Jordan human rights group calls for definition of offenses against national security
An annual report on Jordan's human rights conditions criticized the country for the lack of clear legislation that specifies crimes against national security. (AFP/File)
Click here to add Abdullah Ensour as an alert
Disable alert for Abdullah Ensour,
Click here to add Basel Tarawneh as an alert
Disable alert for Basel Tarawneh,
Click here to add Civil Society as an alert
Disable alert for Civil Society,
Click here to add General Intelligence Department as an alert
Disable alert for General Intelligence Depar ...,
Click here to add Jordan News Agency as an alert
Disable alert for Jordan News Agency,
Click here to add Mohammad Adnan Al Bakhit as an alert
Disable alert for Mohammad Adnan Al Bakhit,
Click here to add Mousa Burayzat as an alert
Disable alert for Mousa Burayzat,
Click here to add National Centre for Human Rights as an alert
Disable alert for National Centre for Human ...
The status of human rights in Jordan regarding freedom of expression and the press remains a main concern, according to the annual report on the conditions of human rights in the country in 2014.
“One of the greatest challenges regarding freedom of expression and the press is the lack of clear legislation that specifies the offenses that threaten national security. The current laws are ambiguous,” Mousa Burayzat, the commissioner general of the National Centre for Human Rights (NCHR), told reporters on Monday.
“Claims of torture and abuse continue, but there have been substantial improvements in ensuring fair trials,” Burayzat said.
The report focused on civil, political, social and economic rights and the manner in which the NCHR dealt with the complaints it received, in cooperation with various stakeholders.
It covered public life, legislative conditions, the situation of detention facilities and prisoners, administrative detention centers and the role of administrative officials.
The report also dealt with the situation of higher and compulsory education, and the problems that should be addressed at the national level in this sector, Burayzat said at the press conference.
The report criticized the government’s execution of 11 men convicted of murder in 2014 and called for scrapping the death penalty.
The death penalty in Jordan had been frozen since March 2006 before the government decided to reinstate it last year.
“The execution of 11 came as a surprise and ... without prior notification of the inmates or their families as stipulated in international norms,” the report stated.
Turning to alleged torture cases, the report said there were 87 reported cases in 2014, including 62 that are still being investigated.
“The legal environment in Jordan still falls short in following up on alleged perpetrators of torture and conducting proper investigations, which leads to many escaping punishment and victims of torture are not compensated as a result,” the report said.
It recommended introducing a national mechanism under which a team would visit detainees regularly, and called for establishing specialised rehabilitation centres for victims of torture.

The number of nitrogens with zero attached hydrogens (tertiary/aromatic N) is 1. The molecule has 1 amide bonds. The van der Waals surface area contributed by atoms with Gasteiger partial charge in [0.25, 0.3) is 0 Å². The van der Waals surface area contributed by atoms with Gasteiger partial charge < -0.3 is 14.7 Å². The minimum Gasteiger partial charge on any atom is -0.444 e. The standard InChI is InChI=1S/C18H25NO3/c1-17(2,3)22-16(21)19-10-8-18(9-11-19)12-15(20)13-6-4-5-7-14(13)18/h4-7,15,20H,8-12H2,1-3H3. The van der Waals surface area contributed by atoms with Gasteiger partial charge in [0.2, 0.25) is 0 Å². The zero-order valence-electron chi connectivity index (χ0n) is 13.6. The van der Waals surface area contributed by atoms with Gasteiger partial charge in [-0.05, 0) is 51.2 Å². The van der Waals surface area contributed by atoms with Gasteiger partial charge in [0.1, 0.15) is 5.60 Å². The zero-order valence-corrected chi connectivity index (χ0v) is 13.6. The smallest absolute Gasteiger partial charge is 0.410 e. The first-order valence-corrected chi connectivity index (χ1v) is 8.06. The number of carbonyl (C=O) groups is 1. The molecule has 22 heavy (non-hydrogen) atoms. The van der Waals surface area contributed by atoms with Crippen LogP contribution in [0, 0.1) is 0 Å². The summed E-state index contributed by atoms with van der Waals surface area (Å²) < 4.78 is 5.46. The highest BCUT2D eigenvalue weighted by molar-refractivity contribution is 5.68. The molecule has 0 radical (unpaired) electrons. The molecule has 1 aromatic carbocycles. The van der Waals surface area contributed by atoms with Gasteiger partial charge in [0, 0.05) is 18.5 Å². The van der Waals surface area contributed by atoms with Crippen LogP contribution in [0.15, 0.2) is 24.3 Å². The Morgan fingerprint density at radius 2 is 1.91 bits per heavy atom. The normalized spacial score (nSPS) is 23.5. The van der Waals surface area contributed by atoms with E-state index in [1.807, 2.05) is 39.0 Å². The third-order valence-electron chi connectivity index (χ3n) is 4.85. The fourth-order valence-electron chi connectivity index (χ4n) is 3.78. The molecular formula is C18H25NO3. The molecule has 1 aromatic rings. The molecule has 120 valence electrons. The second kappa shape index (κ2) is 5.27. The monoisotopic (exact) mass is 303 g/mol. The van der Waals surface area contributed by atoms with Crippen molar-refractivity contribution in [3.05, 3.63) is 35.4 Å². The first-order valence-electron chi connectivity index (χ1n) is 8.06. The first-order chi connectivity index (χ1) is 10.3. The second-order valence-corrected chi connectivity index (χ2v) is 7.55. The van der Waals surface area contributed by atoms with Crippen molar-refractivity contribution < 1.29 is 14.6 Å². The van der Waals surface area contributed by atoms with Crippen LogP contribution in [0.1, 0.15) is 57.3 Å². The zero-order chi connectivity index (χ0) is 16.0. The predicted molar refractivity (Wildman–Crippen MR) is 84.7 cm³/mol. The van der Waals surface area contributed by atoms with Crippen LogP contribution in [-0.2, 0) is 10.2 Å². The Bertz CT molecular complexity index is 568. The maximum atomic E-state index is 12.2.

The report also recommended introducing and/or amending laws related to torture to enhance investigation procedures, ensure justice for the abused and provide financial compensation in cases that are proved in courts.
Turning to the General Intelligence Department (GID), the report stated that the NCHR conducted one visit in 2014 to check on the detainees there.
At the GID detention center, some individuals were placed in solitary confinement for long periods and were either prevented from having visitors or were not allowed to sit alone with their family members, according to the NCHR report.
The report recommended allowing the NCHR to conduct more visits to the GID detention cells and to allow for unannounced visits.
Other recommendations include working on raising citizens’ awareness of their rights and duties.
The NCHR is urging the government to speed up political and social reform and expand its partnership with civil society.
Basel Tarawneh, the government coordinator on human rights, said during the press conference that his office will start examining the NCHR’s recommendations and observations and “will take the necessary measures to follow up on them.”
Tarawneh added that his office will also present these comments and recommendations to the concerned ministries and government agencies for follow up.
On Sunday, His Majesty King Abdullah received the NCHR report and expressed his pride in the country’s compliance with human rights, stressing his commitment to further promoting them to reflect the aspirations of the Jordanian people in accordance with best international practices.
King Abdullah said all concerned parties, public and private, should work together to build on previous accomplishments in the field of civil, political and social rights.
On Monday, Prime Minister Abdullah Ensour also received a copy of the 11th annual NCHR report.
At a meeting with NCHR Board Chairman Mohammad Adnan Al Bakhit, Ensour stressed the importance of the report in supporting the government’s efforts in spreading and enhancing human rights in the Kingdom.
For his part, Bakhit highlighted the recommendations, stressing that the report presents a briefing on the status of human rights in the Kingdom, the Jordan News Agency, Petra, reported.
By Rana Husseini
- Ongoing battle to reclaim maternal birth-right: group challenges ‘discriminatory’ citizenship laws for Arab wives
- Saudi as world human rights watch? Now they accuse Myanmar of 'ethnic cleansing'
- Human rights groups claim Israel Security Agency outsourcing torture to PA
- Jordanian activists speak of ‘genocide’ in Syria
- Lebanese Rights Group Calls for International Probe Into Mass Graves